Different Types Of Counseling For Addiction Treatment And Recovery
The reasons a person seeks help for an addiction vary. Background, social habits, and genetics all play a part, and for this reason, there is no one-size-fits-all type of counseling used for addiction treatment or recovery. There are several, however, that have proven helpful to many people, among them cognitive behavioral therapy, group therapy, and twelve-step programs.
Cognitive Behavioral Therapy
Cognitive behavioral therapy is a form of treatment that focuses on examining the relationships between thoughts, feelings, and behaviors. The addict works with a problem-focused, goal-oriented mental health counselor in a structured way for a limited number of sessions, often 14-16 weeks. It’s the “Why do I do this?” part of the addiction puzzle. It can help identify negative thinking so you view challenging situations more clearly.
Imagine you’re climbing a mountain. You come to a point where the path is getting overgrown. You want to keep going but don’t quite know if you should. You think the path goes to the left, but you can’t see it, and so you feel uncertain and a bit frightened. After all, you don’t want to be lost on a mountain. You act by clearly marking the trail where you are, then walking to the left for five minutes. If you find the trail becomes clear, you will continue. If not, you will turn around. Cognitive behavioral therapy helps you take apart your thoughts, feelings, and reactions so you can better deal with them.
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Group therapy, true to its name, involves more than one person. Groups can be single gender or mixed, and often consist of eight to ten people. This type of therapy is helpful because so many backgrounds are covered. It can be easier to understand why you act a certain way if others are acting in a similar manner. Hearing that someone else was tempted to back to former ways and managed not to backslide may help you conquer your own demons. Oftentimes single-gender groups are helpful if members are concerned about sexual issues, but mixed-gender groups can broaden the perspective.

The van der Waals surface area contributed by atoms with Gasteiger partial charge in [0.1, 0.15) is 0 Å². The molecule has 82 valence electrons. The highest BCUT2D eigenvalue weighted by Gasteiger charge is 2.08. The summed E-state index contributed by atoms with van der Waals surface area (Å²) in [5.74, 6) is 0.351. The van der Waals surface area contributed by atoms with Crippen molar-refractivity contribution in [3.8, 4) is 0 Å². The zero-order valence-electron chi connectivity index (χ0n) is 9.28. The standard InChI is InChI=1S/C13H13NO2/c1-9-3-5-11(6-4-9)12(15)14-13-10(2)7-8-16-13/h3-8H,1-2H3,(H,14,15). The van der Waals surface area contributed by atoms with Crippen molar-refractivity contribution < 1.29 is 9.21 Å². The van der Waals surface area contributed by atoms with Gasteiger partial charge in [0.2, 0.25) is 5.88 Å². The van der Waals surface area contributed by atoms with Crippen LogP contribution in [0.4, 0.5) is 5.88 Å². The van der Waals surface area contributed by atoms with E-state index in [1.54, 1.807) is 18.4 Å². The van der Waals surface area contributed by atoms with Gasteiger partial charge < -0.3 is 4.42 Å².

Here, you are on the mountain and the path gets overgrown, but when you turn to the left you find someone who encourages you to keep walking. Every few feet there is a different person, all of you helping each other along until you all conquer the mountain.
Twelve-step programs started in the 1930s by Alcoholics Anonymous, which are the most well-known type of addiction therapy, and many people worldwide have been helped by their guideline-specific methods. These programs are popular because they are widely available, the members help each other, and they are often free. Organizations that use this way of counseling have a set of steps that are adhered to by every member. The steps vary in terms of spirituality and some focus on moderation rather than abstinence, but all emphasize personal accountability.
With a twelve-step program, the mountain is divided. You proceed one significant step at a time until at last, you reach the top. On every step, you see someone ahead of you, encouraging you to keep coming up the mountain.
Get Help Today
Perhaps you have a preference for one type of therapy over another. Maybe you don’t. Either way is fine! The important thing is to keep trying. At RehabCenter.net, we have advisors who can help you take the first step in conquering your addiction. Contact us today, and take your first step towards the top of that mountain.